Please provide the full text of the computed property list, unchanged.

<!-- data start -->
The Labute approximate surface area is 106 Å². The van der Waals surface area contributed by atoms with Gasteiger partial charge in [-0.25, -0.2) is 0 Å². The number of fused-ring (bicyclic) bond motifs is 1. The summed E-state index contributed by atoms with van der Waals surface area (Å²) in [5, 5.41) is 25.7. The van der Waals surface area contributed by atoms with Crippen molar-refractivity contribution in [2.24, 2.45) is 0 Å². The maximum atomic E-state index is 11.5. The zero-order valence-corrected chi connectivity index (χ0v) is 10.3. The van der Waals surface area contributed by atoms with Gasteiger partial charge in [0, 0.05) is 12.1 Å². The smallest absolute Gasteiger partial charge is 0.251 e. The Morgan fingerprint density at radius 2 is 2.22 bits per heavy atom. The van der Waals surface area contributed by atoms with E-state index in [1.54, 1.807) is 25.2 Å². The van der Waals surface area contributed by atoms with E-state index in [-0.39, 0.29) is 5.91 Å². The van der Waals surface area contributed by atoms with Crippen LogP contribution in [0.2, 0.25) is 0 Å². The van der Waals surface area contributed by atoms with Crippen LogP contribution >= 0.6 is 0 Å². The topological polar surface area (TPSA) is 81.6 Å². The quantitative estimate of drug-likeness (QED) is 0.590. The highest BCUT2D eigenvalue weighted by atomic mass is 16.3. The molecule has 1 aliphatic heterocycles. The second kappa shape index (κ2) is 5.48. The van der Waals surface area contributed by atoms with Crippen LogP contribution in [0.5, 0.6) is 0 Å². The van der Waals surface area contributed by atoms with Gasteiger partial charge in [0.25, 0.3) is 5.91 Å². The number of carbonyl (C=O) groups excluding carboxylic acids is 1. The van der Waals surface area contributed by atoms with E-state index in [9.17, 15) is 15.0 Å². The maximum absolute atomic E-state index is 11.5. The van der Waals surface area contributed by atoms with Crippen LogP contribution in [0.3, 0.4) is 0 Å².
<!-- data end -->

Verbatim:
The Labute approximate surface area is 106 Å². The van der Waals surface area contributed by atoms with Gasteiger partial charge in [-0.25, -0.2) is 0 Å². The number of fused-ring (bicyclic) bond motifs is 1. The summed E-state index contributed by atoms with van der Waals surface area (Å²) in [5, 5.41) is 25.7. The van der Waals surface area contributed by atoms with Crippen molar-refractivity contribution in [2.24, 2.45) is 0 Å². The maximum atomic E-state index is 11.5. The zero-order valence-corrected chi connectivity index (χ0v) is 10.3. The van der Waals surface area contributed by atoms with Gasteiger partial charge in [0, 0.05) is 12.1 Å². The smallest absolute Gasteiger partial charge is 0.251 e. The Morgan fingerprint density at radius 2 is 2.22 bits per heavy atom. The van der Waals surface area contributed by atoms with E-state index in [1.54, 1.807) is 25.2 Å². The van der Waals surface area contributed by atoms with E-state index in [-0.39, 0.29) is 5.91 Å². The van der Waals surface area contributed by atoms with Crippen LogP contribution in [0.2, 0.25) is 0 Å². The van der Waals surface area contributed by atoms with Crippen LogP contribution >= 0.6 is 0 Å². The topological polar surface area (TPSA) is 81.6 Å². The quantitative estimate of drug-likeness (QED) is 0.590. The highest BCUT2D eigenvalue weighted by atomic mass is 16.3. The molecule has 1 aliphatic heterocycles. The second kappa shape index (κ2) is 5.48. The van der Waals surface area contributed by atoms with Crippen LogP contribution in [0.5, 0.6) is 0 Å². The van der Waals surface area contributed by atoms with Gasteiger partial charge in [0.25, 0.3) is 5.91 Å². The number of carbonyl (C=O) groups excluding carboxylic acids is 1. The van der Waals surface area contributed by atoms with E-state index in [9.17, 15) is 15.0 Å². The maximum absolute atomic E-state index is 11.5. The van der Waals surface area contributed by atoms with Crippen LogP contribution in [0.3, 0.4) is 0 Å².